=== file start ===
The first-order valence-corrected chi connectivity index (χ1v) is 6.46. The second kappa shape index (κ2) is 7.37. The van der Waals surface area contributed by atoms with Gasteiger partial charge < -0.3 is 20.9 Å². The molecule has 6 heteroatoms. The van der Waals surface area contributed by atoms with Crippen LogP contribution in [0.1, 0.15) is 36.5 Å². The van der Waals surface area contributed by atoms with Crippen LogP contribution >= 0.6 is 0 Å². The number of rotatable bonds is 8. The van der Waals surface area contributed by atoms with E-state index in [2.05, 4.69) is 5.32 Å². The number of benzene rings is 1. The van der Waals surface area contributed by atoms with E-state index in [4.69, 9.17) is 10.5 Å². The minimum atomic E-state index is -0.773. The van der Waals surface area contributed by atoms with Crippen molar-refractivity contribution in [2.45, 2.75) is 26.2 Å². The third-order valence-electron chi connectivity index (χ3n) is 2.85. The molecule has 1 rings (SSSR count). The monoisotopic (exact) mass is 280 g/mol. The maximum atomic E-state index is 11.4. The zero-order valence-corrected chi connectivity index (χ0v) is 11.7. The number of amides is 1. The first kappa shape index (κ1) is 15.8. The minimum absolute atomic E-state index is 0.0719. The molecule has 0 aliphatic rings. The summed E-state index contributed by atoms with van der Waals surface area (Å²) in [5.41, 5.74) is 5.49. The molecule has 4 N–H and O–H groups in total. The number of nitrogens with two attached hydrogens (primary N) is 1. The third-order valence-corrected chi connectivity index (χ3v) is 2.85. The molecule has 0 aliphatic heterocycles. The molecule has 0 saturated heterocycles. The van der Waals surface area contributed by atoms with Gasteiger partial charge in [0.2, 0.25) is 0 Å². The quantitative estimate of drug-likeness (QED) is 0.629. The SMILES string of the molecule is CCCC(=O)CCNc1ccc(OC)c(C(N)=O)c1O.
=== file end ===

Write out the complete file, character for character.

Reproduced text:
The first-order valence-corrected chi connectivity index (χ1v) is 6.46. The second kappa shape index (κ2) is 7.37. The van der Waals surface area contributed by atoms with Gasteiger partial charge < -0.3 is 20.9 Å². The molecule has 6 heteroatoms. The van der Waals surface area contributed by atoms with Crippen LogP contribution in [0.1, 0.15) is 36.5 Å². The van der Waals surface area contributed by atoms with Crippen LogP contribution >= 0.6 is 0 Å². The number of rotatable bonds is 8. The van der Waals surface area contributed by atoms with E-state index in [2.05, 4.69) is 5.32 Å². The number of benzene rings is 1. The van der Waals surface area contributed by atoms with E-state index in [4.69, 9.17) is 10.5 Å². The minimum atomic E-state index is -0.773. The van der Waals surface area contributed by atoms with Crippen molar-refractivity contribution in [2.45, 2.75) is 26.2 Å². The third-order valence-electron chi connectivity index (χ3n) is 2.85. The molecule has 1 rings (SSSR count). The monoisotopic (exact) mass is 280 g/mol. The maximum atomic E-state index is 11.4. The zero-order valence-corrected chi connectivity index (χ0v) is 11.7. The number of amides is 1. The first kappa shape index (κ1) is 15.8. The minimum absolute atomic E-state index is 0.0719. The molecule has 0 aliphatic rings. The summed E-state index contributed by atoms with van der Waals surface area (Å²) in [5.41, 5.74) is 5.49. The molecule has 4 N–H and O–H groups in total. The number of nitrogens with two attached hydrogens (primary N) is 1. The third-order valence-corrected chi connectivity index (χ3v) is 2.85. The molecule has 0 aliphatic heterocycles. The molecule has 0 saturated heterocycles. The van der Waals surface area contributed by atoms with Gasteiger partial charge in [0.2, 0.25) is 0 Å². The quantitative estimate of drug-likeness (QED) is 0.629. The SMILES string of the molecule is CCCC(=O)CCNc1ccc(OC)c(C(N)=O)c1O.